Saturday, October 22, 2011

Last day

Last day here. We went to the Amazima feeding program. We sat and had worship. The guy leading worship was hilarious. Didn't have a clue half of what he was saying. But the kids
, they love him.

As we are worshipping a little one is laying on my lap and sleeping. She is burning up! After worship we get in line to help give out food. Each of the 400 kids gets rice, beans, and chicken. I am able to serve chicken. When my turn is over I get up and someone jumps in for me.

I see the little girl sitting with her friends. They are all eating but she is just sitting. I pick her up and she is burning with fever. I try to ask what I can do for her and they decide she needs to go to the clinic.

James walks with me and we carry her down the road and into the clinic. We can't find anyone but a group of people watching TV. We look through rooms and can't see anyone to help so we go to find Becca and Kelsey, interns at Caanan.

We get the little one some ibuprofen, a juice box, and rub her body with cold water bottles. After several minutes she is still not cooling down. We walk back to the clinic and find the staff (the group of people watching TV that didn't help us before!). The doctor stands up, touches her head, and asks me if she is eating. I say no (I guess I am qualified to answer that since I saw her not eat one meal she was given today.). He motions for the nurse to admit her. And all this without stopping the TV show he is engrossed in. Seriously?

Becca offers to stay with her and James and I go back up to Amazima. I play with the kids for a few minutes and then we leave. I stop back in the clinic to check on her and someone has gone to get her mother and she is there with her. Becca says her fever was 103 (20-30 minutes after the ibuprofen and cooling we were trying). She is on IVs.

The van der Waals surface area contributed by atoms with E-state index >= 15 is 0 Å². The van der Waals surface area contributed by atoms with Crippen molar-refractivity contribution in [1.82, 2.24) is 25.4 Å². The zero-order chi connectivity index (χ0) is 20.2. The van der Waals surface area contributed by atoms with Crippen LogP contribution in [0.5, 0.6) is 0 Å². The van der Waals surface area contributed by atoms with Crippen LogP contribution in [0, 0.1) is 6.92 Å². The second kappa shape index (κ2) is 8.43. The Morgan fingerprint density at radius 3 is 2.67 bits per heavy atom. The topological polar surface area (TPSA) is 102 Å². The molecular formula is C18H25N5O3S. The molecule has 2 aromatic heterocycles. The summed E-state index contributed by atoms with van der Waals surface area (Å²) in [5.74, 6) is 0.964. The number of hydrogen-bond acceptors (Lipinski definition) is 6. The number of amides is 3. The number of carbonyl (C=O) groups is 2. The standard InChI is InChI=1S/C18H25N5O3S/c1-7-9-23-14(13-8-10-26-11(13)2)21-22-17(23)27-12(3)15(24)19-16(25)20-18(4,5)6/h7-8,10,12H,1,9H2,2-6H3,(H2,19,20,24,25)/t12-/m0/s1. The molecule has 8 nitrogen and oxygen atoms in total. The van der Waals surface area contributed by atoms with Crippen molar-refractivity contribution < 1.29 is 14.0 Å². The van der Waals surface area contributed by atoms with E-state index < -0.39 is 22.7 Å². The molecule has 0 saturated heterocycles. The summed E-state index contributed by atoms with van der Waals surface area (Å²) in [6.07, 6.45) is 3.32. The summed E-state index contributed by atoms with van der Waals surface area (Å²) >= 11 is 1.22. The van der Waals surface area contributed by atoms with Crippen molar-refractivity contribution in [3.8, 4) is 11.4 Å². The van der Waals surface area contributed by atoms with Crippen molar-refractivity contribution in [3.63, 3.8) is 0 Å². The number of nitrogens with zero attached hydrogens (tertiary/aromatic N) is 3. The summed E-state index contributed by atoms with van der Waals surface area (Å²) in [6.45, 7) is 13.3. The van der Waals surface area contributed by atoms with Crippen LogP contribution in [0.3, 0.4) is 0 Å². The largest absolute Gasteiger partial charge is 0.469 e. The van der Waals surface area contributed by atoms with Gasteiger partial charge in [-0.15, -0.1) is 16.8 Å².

I have mixed feelings knowing I have helped her all that I can and yet wanting to know that she will be ok, that she will feel better, that she will have someone cuddle her and make her feel better. That she will be loved. That her mother (who has 18 children and is positive) will notice when she is sick again.

But all of that has to be laid at Jesus feet. I don't even know her name, but He knows her name and desires for her to be a child of God.

Leaving this afternoon is hard. Little Joseph who has been at my side all week is napping as we are loading the bus. I go in and kneel down and he is napping on the concrete floor, hugging an Upward football that I brought, his sweet head laying on pictures of my family that I gave him earlier today. Really? Could this be any harder?

But I quickly remember that it isn't about me. It is about the coming and the loving. And leaving is part of teaching them to trust. Someone new will come who will love as wholly and completely as me. God will not forget. He knows what they need.

The fact that I could fill that role for these short days is truly an honor. One that I hope to have again very soon. One that each of us has to have.

8 friends, 13 days, 2 countries, 11 ministries, 2132 children loved

So if you ask me how Africa was, you may be surprised at the answer.

I can't really tell you. It is a place you must go. They need you to visit. Jesus needs you to go and be love.

- Posted from my iPhone

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